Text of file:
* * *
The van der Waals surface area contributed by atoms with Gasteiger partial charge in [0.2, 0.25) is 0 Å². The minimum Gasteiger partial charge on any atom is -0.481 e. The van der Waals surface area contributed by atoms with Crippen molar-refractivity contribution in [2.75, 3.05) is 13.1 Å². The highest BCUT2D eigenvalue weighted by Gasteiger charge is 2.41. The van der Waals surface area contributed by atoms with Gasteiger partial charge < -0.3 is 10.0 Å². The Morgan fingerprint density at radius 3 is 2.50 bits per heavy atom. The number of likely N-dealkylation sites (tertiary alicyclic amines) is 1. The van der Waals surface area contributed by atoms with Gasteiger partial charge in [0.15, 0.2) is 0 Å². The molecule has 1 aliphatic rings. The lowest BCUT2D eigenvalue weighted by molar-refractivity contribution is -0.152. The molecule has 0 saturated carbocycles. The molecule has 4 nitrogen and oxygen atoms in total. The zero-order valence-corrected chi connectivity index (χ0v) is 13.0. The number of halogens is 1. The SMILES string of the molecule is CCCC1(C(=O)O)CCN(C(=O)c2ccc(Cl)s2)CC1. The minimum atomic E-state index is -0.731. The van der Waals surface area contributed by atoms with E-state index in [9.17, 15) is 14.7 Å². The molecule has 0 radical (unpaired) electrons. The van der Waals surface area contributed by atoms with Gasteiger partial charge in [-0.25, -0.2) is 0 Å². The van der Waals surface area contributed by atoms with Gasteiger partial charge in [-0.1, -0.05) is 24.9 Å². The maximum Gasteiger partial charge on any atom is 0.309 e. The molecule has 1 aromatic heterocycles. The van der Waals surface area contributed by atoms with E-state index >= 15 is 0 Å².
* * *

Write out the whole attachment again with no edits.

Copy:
The van der Waals surface area contributed by atoms with Gasteiger partial charge in [0.2, 0.25) is 0 Å². The minimum Gasteiger partial charge on any atom is -0.481 e. The van der Waals surface area contributed by atoms with Crippen molar-refractivity contribution in [2.75, 3.05) is 13.1 Å². The highest BCUT2D eigenvalue weighted by Gasteiger charge is 2.41. The van der Waals surface area contributed by atoms with Gasteiger partial charge < -0.3 is 10.0 Å². The Morgan fingerprint density at radius 3 is 2.50 bits per heavy atom. The number of likely N-dealkylation sites (tertiary alicyclic amines) is 1. The van der Waals surface area contributed by atoms with Gasteiger partial charge in [0.15, 0.2) is 0 Å². The molecule has 1 aliphatic rings. The lowest BCUT2D eigenvalue weighted by molar-refractivity contribution is -0.152. The molecule has 0 saturated carbocycles. The molecule has 4 nitrogen and oxygen atoms in total. The zero-order valence-corrected chi connectivity index (χ0v) is 13.0. The number of halogens is 1. The SMILES string of the molecule is CCCC1(C(=O)O)CCN(C(=O)c2ccc(Cl)s2)CC1. The minimum atomic E-state index is -0.731. The van der Waals surface area contributed by atoms with E-state index in [9.17, 15) is 14.7 Å². The molecule has 0 radical (unpaired) electrons. The van der Waals surface area contributed by atoms with Gasteiger partial charge in [-0.25, -0.2) is 0 Å². The van der Waals surface area contributed by atoms with Gasteiger partial charge in [-0.1, -0.05) is 24.9 Å². The maximum Gasteiger partial charge on any atom is 0.309 e. The molecule has 1 aromatic heterocycles. The van der Waals surface area contributed by atoms with E-state index >= 15 is 0 Å².